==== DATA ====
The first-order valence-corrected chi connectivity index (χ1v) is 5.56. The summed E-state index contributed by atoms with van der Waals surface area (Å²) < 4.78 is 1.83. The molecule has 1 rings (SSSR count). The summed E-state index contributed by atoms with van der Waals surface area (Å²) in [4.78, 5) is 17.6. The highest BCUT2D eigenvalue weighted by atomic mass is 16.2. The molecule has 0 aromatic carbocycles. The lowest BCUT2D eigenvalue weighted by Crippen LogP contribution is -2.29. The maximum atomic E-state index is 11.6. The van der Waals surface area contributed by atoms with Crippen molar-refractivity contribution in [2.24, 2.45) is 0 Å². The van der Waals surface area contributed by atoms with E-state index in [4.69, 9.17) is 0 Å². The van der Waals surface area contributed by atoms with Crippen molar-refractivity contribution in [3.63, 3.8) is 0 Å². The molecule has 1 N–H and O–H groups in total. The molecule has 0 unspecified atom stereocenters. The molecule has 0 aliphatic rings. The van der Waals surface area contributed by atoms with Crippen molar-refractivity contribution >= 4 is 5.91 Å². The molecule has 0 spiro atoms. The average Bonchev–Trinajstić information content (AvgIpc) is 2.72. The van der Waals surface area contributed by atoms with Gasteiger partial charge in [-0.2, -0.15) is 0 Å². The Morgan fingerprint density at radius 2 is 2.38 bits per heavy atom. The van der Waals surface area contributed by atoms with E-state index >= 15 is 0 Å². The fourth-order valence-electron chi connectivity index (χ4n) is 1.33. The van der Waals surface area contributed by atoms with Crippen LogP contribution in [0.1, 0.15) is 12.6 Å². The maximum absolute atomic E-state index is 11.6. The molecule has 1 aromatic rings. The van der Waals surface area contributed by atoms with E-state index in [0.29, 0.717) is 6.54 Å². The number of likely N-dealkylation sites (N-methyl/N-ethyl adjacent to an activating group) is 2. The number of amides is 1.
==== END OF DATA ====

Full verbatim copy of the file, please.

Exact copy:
The first-order valence-corrected chi connectivity index (χ1v) is 5.56. The summed E-state index contributed by atoms with van der Waals surface area (Å²) < 4.78 is 1.83. The molecule has 1 rings (SSSR count). The summed E-state index contributed by atoms with van der Waals surface area (Å²) in [4.78, 5) is 17.6. The highest BCUT2D eigenvalue weighted by atomic mass is 16.2. The molecule has 0 aromatic carbocycles. The lowest BCUT2D eigenvalue weighted by Crippen LogP contribution is -2.29. The maximum atomic E-state index is 11.6. The van der Waals surface area contributed by atoms with Crippen molar-refractivity contribution in [2.24, 2.45) is 0 Å². The van der Waals surface area contributed by atoms with E-state index in [4.69, 9.17) is 0 Å². The van der Waals surface area contributed by atoms with Crippen molar-refractivity contribution in [3.63, 3.8) is 0 Å². The molecule has 1 N–H and O–H groups in total. The molecule has 0 unspecified atom stereocenters. The molecule has 0 aliphatic rings. The van der Waals surface area contributed by atoms with Crippen molar-refractivity contribution >= 4 is 5.91 Å². The molecule has 0 spiro atoms. The average Bonchev–Trinajstić information content (AvgIpc) is 2.72. The van der Waals surface area contributed by atoms with Gasteiger partial charge in [-0.2, -0.15) is 0 Å². The Morgan fingerprint density at radius 2 is 2.38 bits per heavy atom. The van der Waals surface area contributed by atoms with E-state index >= 15 is 0 Å². The fourth-order valence-electron chi connectivity index (χ4n) is 1.33. The van der Waals surface area contributed by atoms with Crippen LogP contribution in [0.1, 0.15) is 12.6 Å². The maximum absolute atomic E-state index is 11.6. The molecule has 1 aromatic rings. The van der Waals surface area contributed by atoms with E-state index in [0.29, 0.717) is 6.54 Å². The number of likely N-dealkylation sites (N-methyl/N-ethyl adjacent to an activating group) is 2. The number of amides is 1.